Dream a Bigger Dream in Marriage

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I didn’t even know her name, but she looked at me with tears in her eyes on that international flight and said, “Well, it’s no coincidence we are sitting next to each other because I am just finalizing my divorce.”

The woman sitting next to me on the airplane had noticed I was typing on my computer about marriage and apologized for appearing nosy. When she asked what I was writing about I told her it was about our unmet expectations in marriage, and how God meets us there. She teared up and told me about her impending divorce. “That’s exactly it,” she said, “All these unmet expectations. I mean, he was a pastor’s kid!” With searing pain in her voice, she told me how after many years of both she and her spouse being unhappy, she had an affair. At the end of our long conversation, she heartily agreed to let me pray for her. 

I listened with deep compassion, because I could relate to the painful realization when marriage itself doesn’t make us ultimately or sustainably happy. My husband and I did multiple premarital books and counseling sessions before we married, inexhaustibly talking through this very thing and reminding ourselves that neither one of us could ultimately make each other happy. But nothing can prepare you for the reality of marriage and unfulfilled dreams, and how at times, marriage makes one so unhappy in the midst of strife and conflict. 


The Bible doesn’t teach us to stop dreaming, however. In fact, through the life of Jesus, we learn we should pursue bigger dreams. Jesus dreamt that night in the Garden of Gethsemane when the painful road of the cross and separation from God lay before him. His dream—that “this cup would pass from me” (Matt 26:39)—that He would escape the impending cross—was one that seemed to offer ease and comfort.

But Jesus clung to a bigger and better dream—the dream for the Father’s “will be done” (Matt 36:42) through the laying down of His own life. And though this dream of following the Father was marked by a road of suffering, He knew it ended in true, complete, lasting  joy:

“Who for the joy set before Him, endured the cross.” (Heb 12:2)

You see, we don’t have to give up the dream of happiness in this life. We just need to dream bigger than the empty promise of happiness reliant on an earthly means, like our spouse, that shifts like sand. The common saying is true, “Marriage isn’t made for our happiness, it’s for our holiness,” but we often swallow this “holiness” call as though it’s an obligatory pill of drudgery. But Scripture tells us another story about holiness. Scripture tells us that it’s actually through holiness that we find true happiness— a.k.a. joy (i.e. Psalm 119). Holiness doesn’t replace happiness. Multiple times in Scripture we are told we are “blessed”—translating in the Hebrew as happy—when we seek holiness and obey God and His word (i.e. Psalm 1:1-2).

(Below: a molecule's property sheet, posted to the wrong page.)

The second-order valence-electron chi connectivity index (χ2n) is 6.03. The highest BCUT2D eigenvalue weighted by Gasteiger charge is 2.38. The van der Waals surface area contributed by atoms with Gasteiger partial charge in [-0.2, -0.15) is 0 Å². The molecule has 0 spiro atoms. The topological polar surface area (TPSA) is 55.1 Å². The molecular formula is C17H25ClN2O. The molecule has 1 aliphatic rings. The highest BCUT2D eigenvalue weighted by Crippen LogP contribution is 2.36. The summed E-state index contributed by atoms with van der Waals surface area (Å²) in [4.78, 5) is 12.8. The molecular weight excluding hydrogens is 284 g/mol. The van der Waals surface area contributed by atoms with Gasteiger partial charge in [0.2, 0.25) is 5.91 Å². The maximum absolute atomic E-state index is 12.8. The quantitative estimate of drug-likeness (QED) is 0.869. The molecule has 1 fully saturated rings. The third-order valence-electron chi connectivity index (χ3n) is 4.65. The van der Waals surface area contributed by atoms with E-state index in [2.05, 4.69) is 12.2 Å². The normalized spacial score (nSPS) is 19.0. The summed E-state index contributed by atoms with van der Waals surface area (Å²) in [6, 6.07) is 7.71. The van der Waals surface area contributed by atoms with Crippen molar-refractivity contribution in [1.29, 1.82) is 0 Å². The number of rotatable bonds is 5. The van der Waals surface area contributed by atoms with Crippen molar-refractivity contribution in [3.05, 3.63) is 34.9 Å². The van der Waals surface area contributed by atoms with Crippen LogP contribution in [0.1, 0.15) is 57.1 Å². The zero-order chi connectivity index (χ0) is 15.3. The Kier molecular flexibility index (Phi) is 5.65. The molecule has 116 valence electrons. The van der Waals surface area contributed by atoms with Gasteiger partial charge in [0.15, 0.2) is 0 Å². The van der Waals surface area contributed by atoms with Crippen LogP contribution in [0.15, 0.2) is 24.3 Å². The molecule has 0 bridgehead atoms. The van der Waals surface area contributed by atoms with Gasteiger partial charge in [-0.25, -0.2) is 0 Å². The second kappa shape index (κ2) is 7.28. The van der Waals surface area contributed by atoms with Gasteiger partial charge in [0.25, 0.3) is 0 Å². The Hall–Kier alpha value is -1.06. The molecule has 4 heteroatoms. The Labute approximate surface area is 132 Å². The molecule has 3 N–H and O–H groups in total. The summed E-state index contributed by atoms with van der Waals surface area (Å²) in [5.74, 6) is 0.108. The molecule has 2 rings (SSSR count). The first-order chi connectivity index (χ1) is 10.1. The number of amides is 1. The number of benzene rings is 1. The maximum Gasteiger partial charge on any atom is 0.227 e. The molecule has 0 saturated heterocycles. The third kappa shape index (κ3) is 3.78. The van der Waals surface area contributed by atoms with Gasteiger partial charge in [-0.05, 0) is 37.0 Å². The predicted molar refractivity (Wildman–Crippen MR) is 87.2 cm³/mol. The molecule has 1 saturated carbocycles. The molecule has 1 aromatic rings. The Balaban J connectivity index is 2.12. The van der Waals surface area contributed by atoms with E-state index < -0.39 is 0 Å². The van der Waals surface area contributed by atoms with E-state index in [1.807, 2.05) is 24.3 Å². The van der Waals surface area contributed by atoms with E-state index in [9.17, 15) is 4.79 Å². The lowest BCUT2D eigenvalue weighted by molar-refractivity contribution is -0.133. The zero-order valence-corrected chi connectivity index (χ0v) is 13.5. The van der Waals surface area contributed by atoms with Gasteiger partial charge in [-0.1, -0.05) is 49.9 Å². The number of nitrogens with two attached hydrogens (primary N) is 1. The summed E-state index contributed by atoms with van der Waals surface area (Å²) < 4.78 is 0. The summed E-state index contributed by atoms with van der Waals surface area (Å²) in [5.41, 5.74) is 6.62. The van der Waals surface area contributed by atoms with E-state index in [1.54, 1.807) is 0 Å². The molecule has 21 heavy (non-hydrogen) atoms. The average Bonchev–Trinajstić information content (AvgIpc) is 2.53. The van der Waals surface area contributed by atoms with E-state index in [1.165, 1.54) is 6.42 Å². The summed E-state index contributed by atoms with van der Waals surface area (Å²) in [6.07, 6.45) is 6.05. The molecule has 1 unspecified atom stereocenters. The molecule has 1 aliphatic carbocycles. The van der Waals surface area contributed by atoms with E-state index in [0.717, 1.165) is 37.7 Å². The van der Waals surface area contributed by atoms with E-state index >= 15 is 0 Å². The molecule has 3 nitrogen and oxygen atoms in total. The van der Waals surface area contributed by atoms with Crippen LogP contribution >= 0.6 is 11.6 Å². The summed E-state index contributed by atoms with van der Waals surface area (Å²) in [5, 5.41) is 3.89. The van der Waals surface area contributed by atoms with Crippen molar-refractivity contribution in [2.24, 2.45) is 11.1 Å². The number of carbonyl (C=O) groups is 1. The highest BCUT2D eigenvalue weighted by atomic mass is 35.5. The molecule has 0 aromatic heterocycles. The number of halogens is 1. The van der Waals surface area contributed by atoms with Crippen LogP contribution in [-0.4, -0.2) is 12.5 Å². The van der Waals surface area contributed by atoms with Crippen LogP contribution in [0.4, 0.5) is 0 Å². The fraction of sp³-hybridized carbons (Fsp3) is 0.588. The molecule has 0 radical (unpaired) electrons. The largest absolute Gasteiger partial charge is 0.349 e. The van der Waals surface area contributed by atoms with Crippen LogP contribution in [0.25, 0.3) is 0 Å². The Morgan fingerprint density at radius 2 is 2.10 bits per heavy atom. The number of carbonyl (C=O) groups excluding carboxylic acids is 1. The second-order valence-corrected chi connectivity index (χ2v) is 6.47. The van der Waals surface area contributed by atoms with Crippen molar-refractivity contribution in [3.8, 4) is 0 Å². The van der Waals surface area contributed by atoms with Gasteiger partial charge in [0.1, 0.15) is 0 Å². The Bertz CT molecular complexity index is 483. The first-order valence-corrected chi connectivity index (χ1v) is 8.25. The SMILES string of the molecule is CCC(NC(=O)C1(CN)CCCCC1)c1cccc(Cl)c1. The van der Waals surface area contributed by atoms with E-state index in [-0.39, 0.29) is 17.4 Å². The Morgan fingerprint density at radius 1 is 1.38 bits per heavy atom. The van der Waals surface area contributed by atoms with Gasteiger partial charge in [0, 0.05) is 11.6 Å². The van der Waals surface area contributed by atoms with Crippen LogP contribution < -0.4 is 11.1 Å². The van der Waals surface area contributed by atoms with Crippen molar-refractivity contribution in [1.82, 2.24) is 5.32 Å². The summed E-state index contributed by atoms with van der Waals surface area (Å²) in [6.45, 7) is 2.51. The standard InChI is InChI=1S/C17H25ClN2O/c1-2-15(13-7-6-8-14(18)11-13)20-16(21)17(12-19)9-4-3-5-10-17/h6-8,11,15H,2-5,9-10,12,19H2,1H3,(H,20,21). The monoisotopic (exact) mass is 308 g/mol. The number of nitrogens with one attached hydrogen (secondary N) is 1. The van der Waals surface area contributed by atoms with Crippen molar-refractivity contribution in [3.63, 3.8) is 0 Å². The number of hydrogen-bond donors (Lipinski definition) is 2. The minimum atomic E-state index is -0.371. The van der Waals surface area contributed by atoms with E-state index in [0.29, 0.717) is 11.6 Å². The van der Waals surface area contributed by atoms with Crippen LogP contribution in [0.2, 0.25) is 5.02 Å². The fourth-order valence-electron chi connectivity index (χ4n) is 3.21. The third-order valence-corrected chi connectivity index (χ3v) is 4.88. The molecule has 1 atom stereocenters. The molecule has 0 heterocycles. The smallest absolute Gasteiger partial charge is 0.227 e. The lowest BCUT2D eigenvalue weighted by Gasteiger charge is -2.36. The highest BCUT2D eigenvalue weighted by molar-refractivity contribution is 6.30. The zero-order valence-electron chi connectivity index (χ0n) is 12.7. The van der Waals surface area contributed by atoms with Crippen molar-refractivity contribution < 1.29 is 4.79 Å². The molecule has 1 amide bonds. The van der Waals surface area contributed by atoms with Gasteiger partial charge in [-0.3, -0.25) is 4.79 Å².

And while the fulfilled promise of joy through obedience has been proven to us through the life of Jesus, the journey along the way can be painful. It’s difficult to follow Him when it hurts, when we don’t get our way, when dreams are crushed, and when the person we are married to seems so unlovable. But it’s for the hope of greater and more lasting happiness than fleeting and changing seasons of marital ease and peace that we persevere. It’s laying down the empty promise that marriage itself will make us happy and picking up the lasting dream of happiness in God. My husband and I have each been deeply unlovable at times, and we’ve caused each other significant unhappiness in moments, but our underlying and lasting joy is tethered to a steadfast God who has made us happier in marriage than we’ve ever been, sixteen years in. As our love for God has increased, our love for one another has deepened. It’s through the pursuit of God that we find His love and joy pouring through our veins.

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My friend Rebekah’s story demonstrates that in the absence of two people pursuing holiness in marriage followed by the devastation of divorce, God can grow that same joy in our lives even when the circumstances around us are so bleak. That precious woman on the airplane? By her own admission, divorce hadn’t provided the happiness she sought. Just as true happiness isn’t found through marriage, true and lasting happiness can’t be found in leaving a marriage either. 

So keep dreaming in marriage, friend. But dream a bigger dream of soul-saturating, uncontainable, and eternal happiness found only through God.